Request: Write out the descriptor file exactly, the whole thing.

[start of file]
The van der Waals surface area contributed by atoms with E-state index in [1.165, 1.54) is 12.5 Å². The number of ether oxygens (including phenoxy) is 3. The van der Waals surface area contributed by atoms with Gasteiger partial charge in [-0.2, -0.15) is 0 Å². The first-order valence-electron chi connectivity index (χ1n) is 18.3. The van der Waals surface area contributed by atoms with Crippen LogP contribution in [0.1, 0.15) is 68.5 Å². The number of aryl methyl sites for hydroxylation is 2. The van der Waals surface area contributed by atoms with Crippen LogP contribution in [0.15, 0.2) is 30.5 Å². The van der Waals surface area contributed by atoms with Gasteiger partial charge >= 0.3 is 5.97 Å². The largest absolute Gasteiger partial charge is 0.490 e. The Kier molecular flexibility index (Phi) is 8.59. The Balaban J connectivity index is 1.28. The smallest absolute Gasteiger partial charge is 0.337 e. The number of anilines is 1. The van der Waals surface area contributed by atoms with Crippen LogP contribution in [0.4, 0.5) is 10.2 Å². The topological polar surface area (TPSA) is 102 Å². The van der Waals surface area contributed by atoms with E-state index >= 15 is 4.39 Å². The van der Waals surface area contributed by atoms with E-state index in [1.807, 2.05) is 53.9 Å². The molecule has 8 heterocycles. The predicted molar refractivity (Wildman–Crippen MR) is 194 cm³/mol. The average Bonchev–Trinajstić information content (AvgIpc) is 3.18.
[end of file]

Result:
The van der Waals surface area contributed by atoms with E-state index in [1.165, 1.54) is 12.5 Å². The number of ether oxygens (including phenoxy) is 3. The van der Waals surface area contributed by atoms with Gasteiger partial charge in [-0.2, -0.15) is 0 Å². The first-order valence-electron chi connectivity index (χ1n) is 18.3. The van der Waals surface area contributed by atoms with Crippen LogP contribution in [0.1, 0.15) is 68.5 Å². The number of aryl methyl sites for hydroxylation is 2. The van der Waals surface area contributed by atoms with Crippen LogP contribution in [0.15, 0.2) is 30.5 Å². The van der Waals surface area contributed by atoms with Gasteiger partial charge >= 0.3 is 5.97 Å². The largest absolute Gasteiger partial charge is 0.490 e. The Kier molecular flexibility index (Phi) is 8.59. The Balaban J connectivity index is 1.28. The smallest absolute Gasteiger partial charge is 0.337 e. The number of anilines is 1. The van der Waals surface area contributed by atoms with Crippen LogP contribution in [0.4, 0.5) is 10.2 Å². The topological polar surface area (TPSA) is 102 Å². The van der Waals surface area contributed by atoms with E-state index >= 15 is 4.39 Å². The van der Waals surface area contributed by atoms with E-state index in [1.807, 2.05) is 53.9 Å². The molecule has 8 heterocycles. The predicted molar refractivity (Wildman–Crippen MR) is 194 cm³/mol. The average Bonchev–Trinajstić information content (AvgIpc) is 3.18.